Navajo National Monument preserves three large pueblos dating to the 13th century C.E., as well as the archaeological evidence that documents human use in the region over the past several thousand years.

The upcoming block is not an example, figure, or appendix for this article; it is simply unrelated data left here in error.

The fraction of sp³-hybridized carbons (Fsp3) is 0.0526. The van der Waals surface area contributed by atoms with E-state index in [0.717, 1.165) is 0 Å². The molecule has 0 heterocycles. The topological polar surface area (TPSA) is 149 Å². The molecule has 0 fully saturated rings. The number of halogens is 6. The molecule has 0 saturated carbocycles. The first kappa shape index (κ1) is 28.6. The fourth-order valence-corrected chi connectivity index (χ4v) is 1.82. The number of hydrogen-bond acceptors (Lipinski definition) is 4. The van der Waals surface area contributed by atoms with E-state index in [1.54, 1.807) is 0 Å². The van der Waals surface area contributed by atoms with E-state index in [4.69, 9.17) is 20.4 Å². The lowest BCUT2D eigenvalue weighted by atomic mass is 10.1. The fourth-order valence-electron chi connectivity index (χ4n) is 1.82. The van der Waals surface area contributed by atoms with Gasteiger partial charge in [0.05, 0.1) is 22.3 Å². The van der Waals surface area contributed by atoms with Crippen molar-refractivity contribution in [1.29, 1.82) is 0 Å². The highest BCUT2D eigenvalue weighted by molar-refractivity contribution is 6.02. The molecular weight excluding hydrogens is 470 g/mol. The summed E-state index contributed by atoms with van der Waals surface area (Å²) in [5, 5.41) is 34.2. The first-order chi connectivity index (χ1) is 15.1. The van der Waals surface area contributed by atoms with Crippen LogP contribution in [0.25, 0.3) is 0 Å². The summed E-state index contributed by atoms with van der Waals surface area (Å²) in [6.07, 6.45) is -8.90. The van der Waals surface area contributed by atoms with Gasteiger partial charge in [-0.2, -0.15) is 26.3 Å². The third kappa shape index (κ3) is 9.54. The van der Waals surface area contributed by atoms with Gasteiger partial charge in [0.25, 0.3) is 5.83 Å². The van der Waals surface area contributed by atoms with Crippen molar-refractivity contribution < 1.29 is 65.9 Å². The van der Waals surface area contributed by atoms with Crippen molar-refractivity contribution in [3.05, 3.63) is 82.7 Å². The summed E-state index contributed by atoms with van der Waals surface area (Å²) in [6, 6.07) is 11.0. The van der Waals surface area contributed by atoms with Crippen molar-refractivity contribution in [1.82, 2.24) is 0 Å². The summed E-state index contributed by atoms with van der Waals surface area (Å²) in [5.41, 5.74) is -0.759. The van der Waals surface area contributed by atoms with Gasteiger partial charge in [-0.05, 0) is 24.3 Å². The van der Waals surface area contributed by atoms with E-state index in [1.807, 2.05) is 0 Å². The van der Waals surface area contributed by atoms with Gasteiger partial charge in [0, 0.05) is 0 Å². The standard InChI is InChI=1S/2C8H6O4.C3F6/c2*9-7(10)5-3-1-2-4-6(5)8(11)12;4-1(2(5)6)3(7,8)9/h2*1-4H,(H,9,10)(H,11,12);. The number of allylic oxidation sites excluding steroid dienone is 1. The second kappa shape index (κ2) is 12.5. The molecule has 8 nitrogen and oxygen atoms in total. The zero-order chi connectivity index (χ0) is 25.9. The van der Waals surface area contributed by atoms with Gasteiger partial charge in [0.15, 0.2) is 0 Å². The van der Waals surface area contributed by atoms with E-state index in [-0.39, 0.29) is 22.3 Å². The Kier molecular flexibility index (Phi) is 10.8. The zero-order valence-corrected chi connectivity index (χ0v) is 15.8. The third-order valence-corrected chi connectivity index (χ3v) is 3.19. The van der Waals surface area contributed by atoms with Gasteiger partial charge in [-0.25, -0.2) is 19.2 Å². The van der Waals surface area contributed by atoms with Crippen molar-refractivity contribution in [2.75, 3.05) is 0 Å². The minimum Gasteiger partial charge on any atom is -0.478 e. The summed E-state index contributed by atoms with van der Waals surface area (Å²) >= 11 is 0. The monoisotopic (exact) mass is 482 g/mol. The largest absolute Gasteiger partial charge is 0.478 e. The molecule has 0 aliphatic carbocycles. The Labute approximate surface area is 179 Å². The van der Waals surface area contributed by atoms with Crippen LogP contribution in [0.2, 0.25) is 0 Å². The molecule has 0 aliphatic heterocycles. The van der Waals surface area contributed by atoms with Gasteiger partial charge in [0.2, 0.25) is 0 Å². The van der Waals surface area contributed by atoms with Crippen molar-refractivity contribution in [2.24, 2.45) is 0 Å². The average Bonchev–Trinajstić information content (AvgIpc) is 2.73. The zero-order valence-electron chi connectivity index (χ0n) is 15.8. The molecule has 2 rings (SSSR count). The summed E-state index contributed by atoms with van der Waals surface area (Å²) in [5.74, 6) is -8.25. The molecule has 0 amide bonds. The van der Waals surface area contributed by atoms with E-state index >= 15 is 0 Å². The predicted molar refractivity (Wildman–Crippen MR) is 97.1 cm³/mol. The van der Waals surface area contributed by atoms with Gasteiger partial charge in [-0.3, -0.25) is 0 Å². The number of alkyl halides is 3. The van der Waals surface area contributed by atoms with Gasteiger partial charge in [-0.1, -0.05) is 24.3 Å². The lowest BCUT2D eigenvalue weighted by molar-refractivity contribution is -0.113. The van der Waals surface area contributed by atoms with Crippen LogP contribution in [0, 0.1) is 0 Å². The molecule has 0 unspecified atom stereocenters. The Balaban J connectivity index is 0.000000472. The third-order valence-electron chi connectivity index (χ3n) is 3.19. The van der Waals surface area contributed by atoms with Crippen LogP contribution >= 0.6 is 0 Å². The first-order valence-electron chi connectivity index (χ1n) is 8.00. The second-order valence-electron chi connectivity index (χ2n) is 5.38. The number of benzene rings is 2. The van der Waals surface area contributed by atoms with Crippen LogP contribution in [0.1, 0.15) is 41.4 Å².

Betatakin, Keet Seel, and Inscription House were all built in large, natural alcoves formed in the towering Navajo Sandstone Formation, offering villagers shelter from the elements as well as natural spring water. The Ancestral Puebloan people hunted wild game and farmed corn, beans, and squash in the canyon’s steambeds, enabling them to flourish in this high desert environment. Descendants of the Hopi people who built these places are called Hisatsinom. Zuni, also pueblo builders, know that several of their clans began in this area. Later, San Juan Southern Paiute, famous for their baskets, moved into this area and lived near the cliff dwellings. Today, the park is surrounded by the Navajo Nation, as it has been for hundreds of years.
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